Churches in Singapore have to deal with a reality that is unique, compared to many of their counterparts in other countries. Many of the churches here have been built on land that has a leasehold tenure of 30 years (or are located in buildings that have a similar leasehold arrangement). Every 30 years, these churches need to renew their leases to use the space for another 30 years, at the prevailing market rates. The net effect is a financial burden that few churches in other countries have to bear. Based on some estimates, the additional financial commitment necessary to sustain these leases can take up as much as 20 per cent of a church’s annual budget, considering the typical weekly combined worship attendance of between 1,000 and 1,500 worshippers.
Given such burdens, while churches that are sitting on freehold properties can channel much of their funds to useful ministries, other less fortunate churches are constantly on a fund-raising mode to sustain the use of their facilities. Many churches do so with the hope that, once the lease is renewed, their congregations would continue to grow. This would hopefully lessen the financial burden, per capita, for the next lease renewal. However, that hope is also limited by the fact that the church can only accommodate so many additional members on a Sunday, as far as the physical space is concerned. This is quite a sombre language to use in talking about the ministry of the gospel! But it is a stark reality that many churches in Singapore have to grapple with.
Coupled with this is another trend, which is the growing number of Christians. According to the latest population census report in Singapore (2010), the general population grew at the rate of approximately 2.34 per cent p.a. in the past 10 years. The number of Christian worshippers, however, grew from 588,000 in 2000 to 930,000 in 2010 (as reported in The Straits Times on 23 Feb 2015), an annualised growth rate of 4.7 per cent. That is double the rate of the population increase. While the data on the physical space allocated for religious use in Singapore (especially for use by Christian churches) is not available to the public, it is nonetheless conceivable that the space crunch for churches in Singapore will be increasing in the years to come, based on the trends mentioned here. In other words, Christians in Singapore have a problem at hand.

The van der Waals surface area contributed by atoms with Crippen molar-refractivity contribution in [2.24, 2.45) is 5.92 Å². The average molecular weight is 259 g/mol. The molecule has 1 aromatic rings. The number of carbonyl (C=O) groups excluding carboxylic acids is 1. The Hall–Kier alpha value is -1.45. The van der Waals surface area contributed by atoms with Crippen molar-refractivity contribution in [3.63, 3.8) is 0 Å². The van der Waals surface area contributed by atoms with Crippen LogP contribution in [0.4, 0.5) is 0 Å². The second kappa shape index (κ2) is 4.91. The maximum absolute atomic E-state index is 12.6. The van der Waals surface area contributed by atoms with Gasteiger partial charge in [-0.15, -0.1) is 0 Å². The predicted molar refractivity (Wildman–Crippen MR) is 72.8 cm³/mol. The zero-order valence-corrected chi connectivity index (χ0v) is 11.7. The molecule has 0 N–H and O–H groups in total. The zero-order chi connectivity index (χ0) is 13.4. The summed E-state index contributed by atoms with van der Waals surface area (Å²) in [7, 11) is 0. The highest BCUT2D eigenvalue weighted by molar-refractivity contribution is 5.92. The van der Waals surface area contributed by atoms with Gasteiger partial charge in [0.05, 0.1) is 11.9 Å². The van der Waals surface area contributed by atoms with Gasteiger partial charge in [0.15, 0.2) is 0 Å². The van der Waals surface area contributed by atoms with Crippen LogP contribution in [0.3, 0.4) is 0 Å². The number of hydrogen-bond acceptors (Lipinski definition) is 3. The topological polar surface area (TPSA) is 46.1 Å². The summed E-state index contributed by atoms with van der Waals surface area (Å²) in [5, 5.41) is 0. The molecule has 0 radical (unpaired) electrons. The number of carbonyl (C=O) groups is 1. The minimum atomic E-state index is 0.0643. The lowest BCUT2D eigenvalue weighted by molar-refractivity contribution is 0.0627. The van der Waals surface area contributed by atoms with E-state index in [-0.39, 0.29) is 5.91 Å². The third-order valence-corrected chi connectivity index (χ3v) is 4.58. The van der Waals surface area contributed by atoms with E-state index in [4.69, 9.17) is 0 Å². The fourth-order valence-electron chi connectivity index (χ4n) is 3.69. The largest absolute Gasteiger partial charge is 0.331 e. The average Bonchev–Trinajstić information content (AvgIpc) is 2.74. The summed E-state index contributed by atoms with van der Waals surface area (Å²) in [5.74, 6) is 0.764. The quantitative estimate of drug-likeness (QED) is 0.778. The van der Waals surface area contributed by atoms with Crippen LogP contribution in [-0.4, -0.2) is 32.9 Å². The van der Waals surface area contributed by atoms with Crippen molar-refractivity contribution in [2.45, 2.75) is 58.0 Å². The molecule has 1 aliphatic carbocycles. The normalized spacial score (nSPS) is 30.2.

So, what is the solution? Among other things, the Singapore government is encouraging the development of a new approach to the sharing of space for Christian worship — a hub for multiple churches to use. Quite recently, such a project was announced: a $25 million hub was proposed at a location in Jurong. Despite some teething issues in that particular project, such an approach can alleviate the space constraints to some extent. However, one might ask, will that be an adequate measure in the long run, given the trends? How effectively would a project for three or four churches be a solution for the more than 500 Protestant congregations (according to the Straits Times report mentioned earlier) that exist in Singapore? A more profound solution, I think, has to come from Christians themselves.
For the past 2,000 years, most Christian communities have their worship on Sundays. This goes back all the way to the book of Acts, where it is mentioned that the Christians gathered together on the first day of the week, Sunday (Acts 20:7). Apparently, it was chosen because our Lord Jesus resurrected on a Sunday, and it is also the first day of creation (Justin Martyr, 1 Apology, 67). In 1 Corinthians 16:2, the apostle Paul also indicates that the church gathered on “the first day of the week”. At about 100 A.D., the Apostolic Father Ignatius also mentioned that the church met on a “Lord’s Day” (Letter to the Magnesians, 9). So, with some minor exceptions, Christians have gathered together on Sundays for worship since the earliest days of the church, as far as we know. However, can some adjustment be made to accommodate the growing number of worshippers in our churches?